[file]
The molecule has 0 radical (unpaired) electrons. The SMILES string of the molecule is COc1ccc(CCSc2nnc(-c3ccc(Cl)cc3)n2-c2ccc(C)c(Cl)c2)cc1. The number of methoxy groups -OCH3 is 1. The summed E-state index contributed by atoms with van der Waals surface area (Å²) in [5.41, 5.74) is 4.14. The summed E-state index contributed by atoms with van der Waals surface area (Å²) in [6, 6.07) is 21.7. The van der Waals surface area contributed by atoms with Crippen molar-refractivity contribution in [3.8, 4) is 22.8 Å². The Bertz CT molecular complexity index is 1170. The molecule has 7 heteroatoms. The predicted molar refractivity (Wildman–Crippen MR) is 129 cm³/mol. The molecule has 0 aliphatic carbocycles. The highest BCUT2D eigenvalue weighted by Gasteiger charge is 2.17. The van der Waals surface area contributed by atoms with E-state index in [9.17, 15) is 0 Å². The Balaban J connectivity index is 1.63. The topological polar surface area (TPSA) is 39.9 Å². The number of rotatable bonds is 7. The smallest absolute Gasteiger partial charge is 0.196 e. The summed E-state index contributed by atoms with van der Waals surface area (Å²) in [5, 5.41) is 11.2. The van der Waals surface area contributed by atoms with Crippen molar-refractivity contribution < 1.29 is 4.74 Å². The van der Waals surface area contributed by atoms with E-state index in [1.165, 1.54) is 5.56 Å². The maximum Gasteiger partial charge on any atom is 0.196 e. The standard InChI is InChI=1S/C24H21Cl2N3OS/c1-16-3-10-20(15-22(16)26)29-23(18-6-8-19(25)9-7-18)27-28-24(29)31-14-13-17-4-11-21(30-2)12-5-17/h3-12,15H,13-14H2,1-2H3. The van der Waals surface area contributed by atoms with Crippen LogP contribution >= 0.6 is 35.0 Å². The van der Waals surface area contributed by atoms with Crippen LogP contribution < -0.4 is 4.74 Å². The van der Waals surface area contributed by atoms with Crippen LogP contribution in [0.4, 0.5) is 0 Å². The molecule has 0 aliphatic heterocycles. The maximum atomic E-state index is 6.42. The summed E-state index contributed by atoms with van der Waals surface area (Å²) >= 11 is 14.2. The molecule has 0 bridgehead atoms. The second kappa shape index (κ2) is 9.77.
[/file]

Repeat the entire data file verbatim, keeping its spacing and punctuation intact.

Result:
The molecule has 0 radical (unpaired) electrons. The SMILES string of the molecule is COc1ccc(CCSc2nnc(-c3ccc(Cl)cc3)n2-c2ccc(C)c(Cl)c2)cc1. The number of methoxy groups -OCH3 is 1. The summed E-state index contributed by atoms with van der Waals surface area (Å²) in [5.41, 5.74) is 4.14. The summed E-state index contributed by atoms with van der Waals surface area (Å²) in [6, 6.07) is 21.7. The van der Waals surface area contributed by atoms with Crippen molar-refractivity contribution in [3.8, 4) is 22.8 Å². The Bertz CT molecular complexity index is 1170. The molecule has 7 heteroatoms. The predicted molar refractivity (Wildman–Crippen MR) is 129 cm³/mol. The molecule has 0 aliphatic carbocycles. The highest BCUT2D eigenvalue weighted by Gasteiger charge is 2.17. The van der Waals surface area contributed by atoms with E-state index in [9.17, 15) is 0 Å². The Balaban J connectivity index is 1.63. The topological polar surface area (TPSA) is 39.9 Å². The number of rotatable bonds is 7. The smallest absolute Gasteiger partial charge is 0.196 e. The summed E-state index contributed by atoms with van der Waals surface area (Å²) in [5, 5.41) is 11.2. The van der Waals surface area contributed by atoms with Crippen molar-refractivity contribution < 1.29 is 4.74 Å². The van der Waals surface area contributed by atoms with E-state index in [1.165, 1.54) is 5.56 Å². The maximum Gasteiger partial charge on any atom is 0.196 e. The standard InChI is InChI=1S/C24H21Cl2N3OS/c1-16-3-10-20(15-22(16)26)29-23(18-6-8-19(25)9-7-18)27-28-24(29)31-14-13-17-4-11-21(30-2)12-5-17/h3-12,15H,13-14H2,1-2H3. The van der Waals surface area contributed by atoms with Crippen LogP contribution >= 0.6 is 35.0 Å². The van der Waals surface area contributed by atoms with Crippen LogP contribution < -0.4 is 4.74 Å². The van der Waals surface area contributed by atoms with Crippen LogP contribution in [0.4, 0.5) is 0 Å². The molecule has 0 aliphatic heterocycles. The maximum atomic E-state index is 6.42. The summed E-state index contributed by atoms with van der Waals surface area (Å²) >= 11 is 14.2. The molecule has 0 bridgehead atoms. The second kappa shape index (κ2) is 9.77.